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Signs of ground ice found on ancient protoplanet asteroid Vesta

Scientists have found evidence that there may be ground ice on Vesta, the brightest asteroid visible from Earth. It’s not the first time that ice has been detected on space rocks, and it adds credibility to the idea that asteroids may have brought water to Earth’s oceans. As asteroids crashed into Earth, the impact would have …
Katyanna Quach, 13 Sep 2017

Weird white dwarf pulsar baffles boffins as its pulsating pattern changes over decades

Scientists trying to crack the mystery behind the fastest-pulsating white dwarf have found that its brightness levels change over a timescale of decades. AR Scorpii is a distant, peculiar binary star system located 380 light years away. It’s made of a collapsed white dwarf star circling its larger red dwarf companion. It was …
Katyanna Quach, 13 Sep 2017

Cassini probe's death dive to send data at just 27 kilobits per second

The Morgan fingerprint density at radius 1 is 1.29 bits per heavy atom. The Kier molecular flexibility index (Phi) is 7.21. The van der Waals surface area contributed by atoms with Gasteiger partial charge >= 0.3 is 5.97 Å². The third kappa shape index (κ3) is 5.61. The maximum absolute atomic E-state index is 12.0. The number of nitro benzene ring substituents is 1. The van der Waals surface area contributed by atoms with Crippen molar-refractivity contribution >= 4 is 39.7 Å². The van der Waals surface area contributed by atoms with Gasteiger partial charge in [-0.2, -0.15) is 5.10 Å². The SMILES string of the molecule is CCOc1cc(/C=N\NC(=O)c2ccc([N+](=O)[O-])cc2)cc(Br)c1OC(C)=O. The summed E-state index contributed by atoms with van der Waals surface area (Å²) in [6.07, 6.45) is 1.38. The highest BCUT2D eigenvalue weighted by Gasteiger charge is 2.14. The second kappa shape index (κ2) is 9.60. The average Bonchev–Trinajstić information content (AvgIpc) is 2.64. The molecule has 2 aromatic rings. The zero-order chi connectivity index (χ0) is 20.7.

Space is nasty and sending data across 83 light-minutes of it isn't easy, so the Cassini probe's death dive into the clouds of Saturn will be an instruments-only affair undocumented by photographs. Cassini has surveyed Saturn since 2004 but is out of fuel, so will be crashed into Saturn instead of leaving it an an orbit that …
Simon Sharwood, 13 Sep 2017
Black hole

Boffins find a new way to catch the 'tails' of quasars in massive galaxies

Physicists have managed to analyze the hidden "tails" swirling around quasars in supermassive black holes by using a combination of radio telescopes and the Gaia space observatory. A quasar is an active black hole, identified by plumes of matter shooting out from its center, and a shroud of gas and dust known as an accretion …
Katyanna Quach, 13 Sep 2017
AAO's SAMI instrument

Astroboffins map 845 galaxies in glorious 3D, maybe dark matter too

A team led by Sydney University's Dr Caroline Foster has created three-dimensional images of 845 galaxies, claiming it is the biggest collection of of 3D galactic representations ever gathered. Created since 2013, when the Sydney Australian Astronomical Observatory Multi-object Integral Field Spectrograph (SAMI) saw first …
Scientist says nope. Photo by SHutterstock